96 Cities of the World Chanting ‘Stop Hazara Genocide’

Hasht-e-Subh Mass protests under the slogan “Stop Hazara Genocide” are being held in Kabul and other key cities of many countries around the world following the deadly suicide bombing in West Kabul that left behind 53 killed and 110 injured.

Afghan citizens in the US, Australia, Canada, Germany, New Zealand and Indonesia gathered and took to the streets Saturday, calling on the world to stop Hazara genocide in Afghanistan. Footage posted on social media shows hundreds of protesters taking to the streets in Washington DC, Sydney, Berlin, Makassar and other cities.

According to the list published by the protesters, these marches are currently being held in 96 cities in different countries of the world. So far, dozens of domestic and international figures, including politicians, artists and writers, have joined the campaign to end violence in Afghanistan, especially against the Hazara community.

Protest held in Afghanistan on Sunday (October 9th) with the presence of dozens of male and female students in Anguri neighborhood, ​​Jaghuri district, Ghazni province. Sources say that this is the third time in the past week that, despite being prevented by the Taliban, girls in Jaghuri district chanted slogans and asked the world to recognize the deadly attacks on Hazaras in Afghanistan as genocide.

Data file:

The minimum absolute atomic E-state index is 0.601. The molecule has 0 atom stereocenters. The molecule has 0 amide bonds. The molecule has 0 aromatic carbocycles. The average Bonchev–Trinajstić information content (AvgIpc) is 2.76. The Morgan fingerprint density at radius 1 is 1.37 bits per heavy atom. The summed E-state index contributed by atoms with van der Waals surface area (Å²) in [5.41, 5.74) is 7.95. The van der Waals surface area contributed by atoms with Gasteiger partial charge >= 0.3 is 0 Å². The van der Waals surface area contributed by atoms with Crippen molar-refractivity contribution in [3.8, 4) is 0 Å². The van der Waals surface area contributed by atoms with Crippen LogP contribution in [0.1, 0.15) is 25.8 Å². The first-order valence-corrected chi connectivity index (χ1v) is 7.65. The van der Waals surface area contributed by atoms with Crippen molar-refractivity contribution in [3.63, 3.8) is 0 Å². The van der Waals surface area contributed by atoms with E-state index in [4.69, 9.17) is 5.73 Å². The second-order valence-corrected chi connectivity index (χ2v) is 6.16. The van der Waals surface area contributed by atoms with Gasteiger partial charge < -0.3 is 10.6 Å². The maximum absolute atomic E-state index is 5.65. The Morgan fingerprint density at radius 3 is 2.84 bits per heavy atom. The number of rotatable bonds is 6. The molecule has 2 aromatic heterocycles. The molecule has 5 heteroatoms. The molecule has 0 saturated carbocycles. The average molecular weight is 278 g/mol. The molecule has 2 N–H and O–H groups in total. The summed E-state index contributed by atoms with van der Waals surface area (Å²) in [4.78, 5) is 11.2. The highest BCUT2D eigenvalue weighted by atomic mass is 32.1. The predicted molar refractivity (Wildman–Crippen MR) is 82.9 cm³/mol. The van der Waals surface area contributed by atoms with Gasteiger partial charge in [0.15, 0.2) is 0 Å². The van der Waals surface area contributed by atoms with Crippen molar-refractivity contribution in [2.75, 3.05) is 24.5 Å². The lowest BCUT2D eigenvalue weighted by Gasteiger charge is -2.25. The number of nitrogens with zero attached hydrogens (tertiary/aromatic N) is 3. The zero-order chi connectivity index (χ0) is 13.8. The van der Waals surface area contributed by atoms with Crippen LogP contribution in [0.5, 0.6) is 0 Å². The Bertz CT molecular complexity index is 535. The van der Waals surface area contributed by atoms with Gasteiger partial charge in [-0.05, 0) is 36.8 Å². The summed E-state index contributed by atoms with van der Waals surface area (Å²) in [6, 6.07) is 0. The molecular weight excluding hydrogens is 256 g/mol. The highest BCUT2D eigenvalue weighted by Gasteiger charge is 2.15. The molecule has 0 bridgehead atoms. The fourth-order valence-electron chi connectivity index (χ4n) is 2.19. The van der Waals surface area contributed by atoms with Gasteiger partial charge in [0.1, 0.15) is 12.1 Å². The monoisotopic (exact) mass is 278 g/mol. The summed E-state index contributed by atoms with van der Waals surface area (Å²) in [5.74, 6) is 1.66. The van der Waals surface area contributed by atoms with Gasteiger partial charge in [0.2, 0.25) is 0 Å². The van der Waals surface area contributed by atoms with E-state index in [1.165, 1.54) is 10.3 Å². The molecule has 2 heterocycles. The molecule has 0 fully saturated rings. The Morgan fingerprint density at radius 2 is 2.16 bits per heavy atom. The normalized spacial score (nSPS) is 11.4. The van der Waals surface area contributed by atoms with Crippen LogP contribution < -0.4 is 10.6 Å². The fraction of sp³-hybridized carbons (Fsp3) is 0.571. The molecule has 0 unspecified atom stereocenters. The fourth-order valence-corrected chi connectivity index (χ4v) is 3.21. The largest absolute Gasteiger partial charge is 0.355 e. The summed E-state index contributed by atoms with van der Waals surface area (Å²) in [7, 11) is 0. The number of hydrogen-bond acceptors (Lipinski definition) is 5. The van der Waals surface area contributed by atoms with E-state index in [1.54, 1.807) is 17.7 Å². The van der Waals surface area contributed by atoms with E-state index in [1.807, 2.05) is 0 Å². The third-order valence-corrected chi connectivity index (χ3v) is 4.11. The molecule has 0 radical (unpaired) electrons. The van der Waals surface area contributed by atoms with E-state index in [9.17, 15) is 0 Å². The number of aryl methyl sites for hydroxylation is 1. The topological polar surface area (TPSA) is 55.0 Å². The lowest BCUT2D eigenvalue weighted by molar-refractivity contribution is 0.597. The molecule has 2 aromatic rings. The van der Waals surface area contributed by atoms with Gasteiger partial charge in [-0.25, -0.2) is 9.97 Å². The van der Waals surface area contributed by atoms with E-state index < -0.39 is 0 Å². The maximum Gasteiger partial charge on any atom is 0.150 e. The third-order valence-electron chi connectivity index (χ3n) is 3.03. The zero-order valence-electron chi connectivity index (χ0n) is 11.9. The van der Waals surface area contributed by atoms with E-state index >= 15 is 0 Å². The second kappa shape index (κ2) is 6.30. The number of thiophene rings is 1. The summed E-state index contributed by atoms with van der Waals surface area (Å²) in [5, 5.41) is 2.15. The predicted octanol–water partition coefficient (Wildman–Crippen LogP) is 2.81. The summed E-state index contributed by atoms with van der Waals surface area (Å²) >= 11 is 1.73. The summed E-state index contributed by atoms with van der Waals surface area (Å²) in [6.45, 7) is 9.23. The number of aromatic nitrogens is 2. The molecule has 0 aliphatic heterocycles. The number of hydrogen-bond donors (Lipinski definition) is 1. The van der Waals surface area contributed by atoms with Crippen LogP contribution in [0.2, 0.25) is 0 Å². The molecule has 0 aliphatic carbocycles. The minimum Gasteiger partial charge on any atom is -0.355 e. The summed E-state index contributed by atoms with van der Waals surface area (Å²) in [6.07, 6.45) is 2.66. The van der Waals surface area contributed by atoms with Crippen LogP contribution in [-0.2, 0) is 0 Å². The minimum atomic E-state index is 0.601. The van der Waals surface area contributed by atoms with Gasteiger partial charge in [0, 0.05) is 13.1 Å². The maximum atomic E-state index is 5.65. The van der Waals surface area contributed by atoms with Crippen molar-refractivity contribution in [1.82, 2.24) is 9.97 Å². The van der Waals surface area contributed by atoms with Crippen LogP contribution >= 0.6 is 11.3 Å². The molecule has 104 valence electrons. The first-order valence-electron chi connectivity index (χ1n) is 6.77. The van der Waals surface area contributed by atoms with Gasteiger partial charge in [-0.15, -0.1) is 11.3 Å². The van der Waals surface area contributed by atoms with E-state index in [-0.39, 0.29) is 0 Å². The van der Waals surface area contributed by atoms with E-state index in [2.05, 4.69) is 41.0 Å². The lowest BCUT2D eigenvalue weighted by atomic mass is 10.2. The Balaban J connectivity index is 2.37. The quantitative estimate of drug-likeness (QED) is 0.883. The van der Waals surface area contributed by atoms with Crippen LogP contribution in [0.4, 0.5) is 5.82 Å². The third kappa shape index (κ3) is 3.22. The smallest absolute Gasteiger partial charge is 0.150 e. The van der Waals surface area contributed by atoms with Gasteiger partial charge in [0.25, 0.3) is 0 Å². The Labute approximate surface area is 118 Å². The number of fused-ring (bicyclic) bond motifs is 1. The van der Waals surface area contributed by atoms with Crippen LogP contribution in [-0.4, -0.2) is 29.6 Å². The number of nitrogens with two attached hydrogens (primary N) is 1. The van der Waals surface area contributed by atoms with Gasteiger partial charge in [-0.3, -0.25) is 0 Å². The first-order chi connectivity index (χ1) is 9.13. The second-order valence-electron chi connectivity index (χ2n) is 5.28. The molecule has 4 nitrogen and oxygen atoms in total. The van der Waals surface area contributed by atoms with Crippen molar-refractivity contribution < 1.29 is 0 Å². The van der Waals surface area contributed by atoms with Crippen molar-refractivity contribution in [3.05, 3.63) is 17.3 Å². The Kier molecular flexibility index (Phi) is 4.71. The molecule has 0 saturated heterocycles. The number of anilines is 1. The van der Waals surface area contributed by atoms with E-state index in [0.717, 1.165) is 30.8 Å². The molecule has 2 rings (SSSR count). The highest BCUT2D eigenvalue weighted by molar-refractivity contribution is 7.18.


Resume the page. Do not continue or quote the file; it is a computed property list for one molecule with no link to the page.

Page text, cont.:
The Taliban had previously banned protests in support of stopping the genocide of Hazaras in Ghazni University, and in another incident, they arrested 10 protesters in Nawabad area, the capital city of Ghazni province, during a march.

This is despite the fact that the Taliban arrested a civil activist two days ago in Ghazni’s Malistan district on the charge of posting pictures of protesters on social media.

Meanwhile, the hashtag “Stop Hazara Genocide” has been shared nearly 7 million times on the Twitter platform. In the attack on Kaj institute, according to UNAMA figures, 53 people were killed and 110 others injured.

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